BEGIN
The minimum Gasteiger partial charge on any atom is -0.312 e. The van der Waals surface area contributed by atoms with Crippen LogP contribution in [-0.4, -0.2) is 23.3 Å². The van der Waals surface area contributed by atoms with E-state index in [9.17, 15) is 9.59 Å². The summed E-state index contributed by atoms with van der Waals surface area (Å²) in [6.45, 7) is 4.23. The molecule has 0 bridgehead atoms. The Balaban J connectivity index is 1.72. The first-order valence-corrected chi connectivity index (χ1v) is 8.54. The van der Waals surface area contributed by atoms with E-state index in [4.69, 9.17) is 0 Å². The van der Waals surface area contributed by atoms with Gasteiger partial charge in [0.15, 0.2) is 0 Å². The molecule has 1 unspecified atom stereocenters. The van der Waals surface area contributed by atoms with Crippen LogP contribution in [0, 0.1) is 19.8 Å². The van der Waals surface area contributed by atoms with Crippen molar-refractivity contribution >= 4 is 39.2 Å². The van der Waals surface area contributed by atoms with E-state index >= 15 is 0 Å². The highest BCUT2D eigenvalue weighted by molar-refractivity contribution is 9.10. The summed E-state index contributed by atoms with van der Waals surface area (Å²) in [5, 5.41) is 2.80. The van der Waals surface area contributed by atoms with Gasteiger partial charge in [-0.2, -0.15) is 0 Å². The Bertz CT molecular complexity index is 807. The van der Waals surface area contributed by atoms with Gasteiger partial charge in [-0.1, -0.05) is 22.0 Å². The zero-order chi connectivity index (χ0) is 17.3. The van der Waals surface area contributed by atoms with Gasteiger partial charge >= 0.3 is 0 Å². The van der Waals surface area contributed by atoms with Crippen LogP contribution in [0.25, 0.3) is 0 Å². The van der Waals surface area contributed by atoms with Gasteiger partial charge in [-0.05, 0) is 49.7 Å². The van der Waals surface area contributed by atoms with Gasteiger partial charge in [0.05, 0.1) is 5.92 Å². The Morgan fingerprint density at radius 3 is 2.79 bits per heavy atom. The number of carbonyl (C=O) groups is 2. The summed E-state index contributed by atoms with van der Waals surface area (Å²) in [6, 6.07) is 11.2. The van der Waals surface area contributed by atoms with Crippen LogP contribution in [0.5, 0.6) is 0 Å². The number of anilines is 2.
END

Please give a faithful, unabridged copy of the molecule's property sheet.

The minimum Gasteiger partial charge on any atom is -0.312 e. The van der Waals surface area contributed by atoms with Crippen LogP contribution in [-0.4, -0.2) is 23.3 Å². The van der Waals surface area contributed by atoms with E-state index in [9.17, 15) is 9.59 Å². The summed E-state index contributed by atoms with van der Waals surface area (Å²) in [6.45, 7) is 4.23. The molecule has 0 bridgehead atoms. The Balaban J connectivity index is 1.72. The first-order valence-corrected chi connectivity index (χ1v) is 8.54. The van der Waals surface area contributed by atoms with E-state index in [4.69, 9.17) is 0 Å². The van der Waals surface area contributed by atoms with Gasteiger partial charge in [0.15, 0.2) is 0 Å². The molecule has 1 unspecified atom stereocenters. The van der Waals surface area contributed by atoms with Crippen LogP contribution in [0, 0.1) is 19.8 Å². The van der Waals surface area contributed by atoms with Crippen molar-refractivity contribution >= 4 is 39.2 Å². The van der Waals surface area contributed by atoms with E-state index >= 15 is 0 Å². The highest BCUT2D eigenvalue weighted by molar-refractivity contribution is 9.10. The summed E-state index contributed by atoms with van der Waals surface area (Å²) in [5, 5.41) is 2.80. The van der Waals surface area contributed by atoms with Gasteiger partial charge in [-0.2, -0.15) is 0 Å². The Bertz CT molecular complexity index is 807. The van der Waals surface area contributed by atoms with Gasteiger partial charge in [-0.1, -0.05) is 22.0 Å². The zero-order chi connectivity index (χ0) is 17.3. The van der Waals surface area contributed by atoms with Gasteiger partial charge >= 0.3 is 0 Å². The van der Waals surface area contributed by atoms with Crippen LogP contribution in [0.25, 0.3) is 0 Å². The van der Waals surface area contributed by atoms with Gasteiger partial charge in [-0.05, 0) is 49.7 Å². The van der Waals surface area contributed by atoms with Gasteiger partial charge in [0.05, 0.1) is 5.92 Å². The Morgan fingerprint density at radius 3 is 2.79 bits per heavy atom. The number of carbonyl (C=O) groups is 2. The summed E-state index contributed by atoms with van der Waals surface area (Å²) in [6, 6.07) is 11.2. The van der Waals surface area contributed by atoms with Crippen LogP contribution in [0.5, 0.6) is 0 Å². The number of anilines is 2.